''

Single quotes — protect the text inside them so that it has a literal meaning. With them, generally any kind of interpretation by Bash is ignored: special charaters are passed over and multiple words are prevented from being split.

""

Double quotes — protect the text inside them from being split into multiple words or argruments, yet allow substitutions to occur; the meaning of most other special characters is usually prevented.

\

Escape — (backslash) prevents the next character from being interpreted as a special character. This works outside of quoting, inside double quotes, and generally ignored in single quotes.

#

Comment — an introduction of a # character begins a commentary that extends to the end of the line. Comments are notes of explanation and are not processed by the shell.

[[]]

Test — an evaluation of a conditional expression to determine whether it is "true" or "false". Tests are used in Bash to evaluate a number of conditions. More of this will be covered later.

!

Negate — used to negate or reverse a test or exit status. For example: ! grep text file; exit $?.

><

Redirection — redirect a command's output or input. Redirections will be covered later.

|

Pipe — redirect output from a initial command to the input of secondary command. This is a method of chaining commands together. Example: echo "Hello beautiful." | grep -o beautiful.

;

Command seperator — a representation of a newline. Used to separate multiple commands that are on the same line.

{}

Inline group — commands inside the curly braces are treated as if they were one command. It is convenient to use these when Bash syntax requires only one command and a function doesn't feel warranted.

()

Subshell group — similar to the above but where commands within are executed in subshell. Used much like a sandbox, if a command causes side effects (like changing variables), it will have no effect on the current shell.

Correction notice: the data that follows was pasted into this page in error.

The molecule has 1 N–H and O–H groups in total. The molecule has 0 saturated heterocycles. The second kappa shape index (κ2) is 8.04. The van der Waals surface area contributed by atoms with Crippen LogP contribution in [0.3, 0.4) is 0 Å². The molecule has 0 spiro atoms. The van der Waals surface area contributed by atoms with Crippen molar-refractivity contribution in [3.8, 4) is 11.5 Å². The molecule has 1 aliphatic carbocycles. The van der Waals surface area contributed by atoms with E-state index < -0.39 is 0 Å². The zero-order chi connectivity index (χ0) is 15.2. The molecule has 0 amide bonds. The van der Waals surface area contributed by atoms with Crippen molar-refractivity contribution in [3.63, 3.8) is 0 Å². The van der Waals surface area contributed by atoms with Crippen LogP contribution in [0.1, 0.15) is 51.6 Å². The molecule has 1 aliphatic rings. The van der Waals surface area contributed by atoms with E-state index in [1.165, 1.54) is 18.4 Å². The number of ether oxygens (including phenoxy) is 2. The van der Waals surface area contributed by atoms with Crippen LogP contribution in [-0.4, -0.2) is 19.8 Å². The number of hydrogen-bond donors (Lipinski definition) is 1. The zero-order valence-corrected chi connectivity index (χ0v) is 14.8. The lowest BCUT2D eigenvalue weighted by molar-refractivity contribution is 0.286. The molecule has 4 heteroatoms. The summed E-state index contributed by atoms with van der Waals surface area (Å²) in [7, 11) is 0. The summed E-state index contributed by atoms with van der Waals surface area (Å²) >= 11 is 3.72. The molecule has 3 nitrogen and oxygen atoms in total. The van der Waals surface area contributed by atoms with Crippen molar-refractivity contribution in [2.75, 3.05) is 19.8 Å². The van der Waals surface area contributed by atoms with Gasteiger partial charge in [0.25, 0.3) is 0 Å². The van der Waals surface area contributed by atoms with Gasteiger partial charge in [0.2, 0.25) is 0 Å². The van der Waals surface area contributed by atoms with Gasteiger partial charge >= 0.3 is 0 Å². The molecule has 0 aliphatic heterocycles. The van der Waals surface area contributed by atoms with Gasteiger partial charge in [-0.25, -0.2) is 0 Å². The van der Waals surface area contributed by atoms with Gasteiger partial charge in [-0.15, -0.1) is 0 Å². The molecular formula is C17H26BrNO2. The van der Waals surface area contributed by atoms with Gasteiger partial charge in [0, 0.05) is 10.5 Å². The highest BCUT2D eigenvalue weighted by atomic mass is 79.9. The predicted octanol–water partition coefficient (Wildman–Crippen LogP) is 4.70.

(())

Arithemetic expression — with an arithmetic expression, characters such as +, -, *, and / are mathematical operators used for calculations. They can be used for variable assignments like (( a = 1 + 4 )) as well as tests like if (( a < b )). More on this later.

$(())

Arithmetic expansion — Comparable to the above, but the expression is replaced with the result of its arithmetic evaluation. Example: echo "The average is $(( (a+b)/2 ))".

~

Home directory — the tilde is a representation of the home directory. When followed by a /, it means the current user's home directory; otherwise, a username will have to be specified (e.g. ls ~/Documents; cp ~john/.bashrc .).

Examples:

$ echo "I am $LOGNAME"
I am lhunath
$ echo 'I am $LOGNAME'
I am $LOGNAME
$ # boo
$ echo An open\ \ \ space
An open   space
$ echo "My computer is $(hostname)"
My computer is Lyndir
$ echo boo > file
$ echo $(( 5 + 5 ))
10
$ (( 5 > 0 )) && echo "Five is greater than zero."
Five is greater than zero.

Additionally:

  • In The Manual — Shell Syntax

  • Special Characters — Characters that have a special meaning to Bash. Usually their meaning is interpreted and then they are removed from the command before executing it.

<- Commands and Arguments | Parameters ->

BashGuide/SpecialCharacters (last edited 2014-11-28 15:33:17 by Todd Partridge)